Virtual Jamaica Rum Festival wraps on a high
The all-encompassing celebration of rum ended with a flourish, as the Jamaica Rum Festival Virtual Concert featuring reggae-dancehall entertainers Shaggy, Sizzla and Shenseea closed the event, which incorporated the use of all-digital platforms to create an interactive festival experience.
The organisers successfully wrapped up a week-long extravaganza, from March 22 to 27, of seminars and events online, which took one year of careful planning and promotion to ensure no element of the festival as missing, says Kamal Powell, Appleton Estate’s marketing manager for Jamaica and export markets.
“Everything we do is new; looking at how we entered the second year of the new norm and presented a rum festival in a virtual setting, whereas, the previous two would have been done in a physical space outdoors, interacting in Hope Gardens with the chance to enjoy all the culinary offerings while tasting all the rum and going through the seminars with Joy Spence,” he told The Gleaner.
In addition to the entertainment on the main stage, Saturday night’s presentation of the live show also featured highlights from each seminar, live interviews with media personality Debbie Bissoon, as well as scenes captured around the island, featuring from popular influencers Drezel Simmonds and Royanne Desilva to actress Sheryl Lee Ralph, all done to highlight the individuality of locally-made rum as part of Jamaica’s rich cultural heritage.
The five-hour long event can be praised for the hard work and effort placed on the production, making the virtual experience of education, expedition and entertainment all the more digestible. Although only for online, the main stage was prepared as if expecting a physical audience of over 5,000 patrons - lights, camera and action - the crew and supporting musicians from Ruff Kutt and Shaggy’s Hot Shot band demonstrated a high level of professionalism, which enhanced the overall execution.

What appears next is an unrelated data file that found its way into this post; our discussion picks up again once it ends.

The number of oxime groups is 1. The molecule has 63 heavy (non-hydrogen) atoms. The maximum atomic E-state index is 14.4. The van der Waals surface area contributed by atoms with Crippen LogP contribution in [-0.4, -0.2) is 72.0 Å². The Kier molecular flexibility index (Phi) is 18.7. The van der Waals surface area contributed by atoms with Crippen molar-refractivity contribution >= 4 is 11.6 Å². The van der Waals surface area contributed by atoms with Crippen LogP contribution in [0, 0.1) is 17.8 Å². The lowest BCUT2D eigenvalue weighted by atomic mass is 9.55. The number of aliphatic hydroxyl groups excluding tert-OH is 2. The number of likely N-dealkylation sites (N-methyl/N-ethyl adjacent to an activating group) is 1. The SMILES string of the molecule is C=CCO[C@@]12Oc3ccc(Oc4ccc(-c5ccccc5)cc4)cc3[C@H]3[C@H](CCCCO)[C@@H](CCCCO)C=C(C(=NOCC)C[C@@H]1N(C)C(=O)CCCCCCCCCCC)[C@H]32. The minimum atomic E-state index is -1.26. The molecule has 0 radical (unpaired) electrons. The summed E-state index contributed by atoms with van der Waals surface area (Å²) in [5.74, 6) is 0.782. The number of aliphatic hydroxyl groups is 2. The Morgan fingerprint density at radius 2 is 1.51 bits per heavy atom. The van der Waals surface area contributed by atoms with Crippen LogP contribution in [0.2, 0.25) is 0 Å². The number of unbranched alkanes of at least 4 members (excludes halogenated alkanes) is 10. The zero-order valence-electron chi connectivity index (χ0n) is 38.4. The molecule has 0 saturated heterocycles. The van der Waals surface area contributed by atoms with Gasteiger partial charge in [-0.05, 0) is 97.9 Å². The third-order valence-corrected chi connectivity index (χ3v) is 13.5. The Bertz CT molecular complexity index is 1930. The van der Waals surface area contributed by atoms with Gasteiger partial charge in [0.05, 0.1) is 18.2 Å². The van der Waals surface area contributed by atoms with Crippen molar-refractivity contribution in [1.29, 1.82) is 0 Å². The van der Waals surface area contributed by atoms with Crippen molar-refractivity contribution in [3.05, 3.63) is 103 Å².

The messages on the importance of social awareness and protecting the nation’s women and children were also very prominent, and if it was not visible in the production, the entertainers delivered them during their sets. From Shenseea fired up her ‘lighter’, leading into a ‘bombastic’ selection by Shaggy and to Sizzla bringing the house down with a fire-burning set, it could be said that the virtual concert’s line-up was ‘likkle but tallawah’.
Shenseea says although her first time on the Jamaica Rum Festival had to be done for a virtual audience, she truly enjoyed the experience as if people were standing there and interacting with her.
“What are we, the entertainers, going to do? We can’t stop performing (so) whether in person or virtually, on a screen, once the people are seeing me, I am good with it and I am grateful because I get to perform for them when there are many who are not getting bookings at this time. I am happy to be on a festival that showcases our talent and our culture.”
Festival director Valon Thorpe has praised the team and all the participants for the success of the 2021 virtual staging of the Jamaica Rum Festival, sharing that the feedback has been quite positive.
“Right now, the Jamaica Rum Festival team is on a high. Putting the consumer experience first and challenging ourselves to successfully translate a previously physical festival into a digital staging and into the homes of participants, really demonstrates how we can push the envelope to continue delivering on our promise of a world-class execution,” Thorpe said.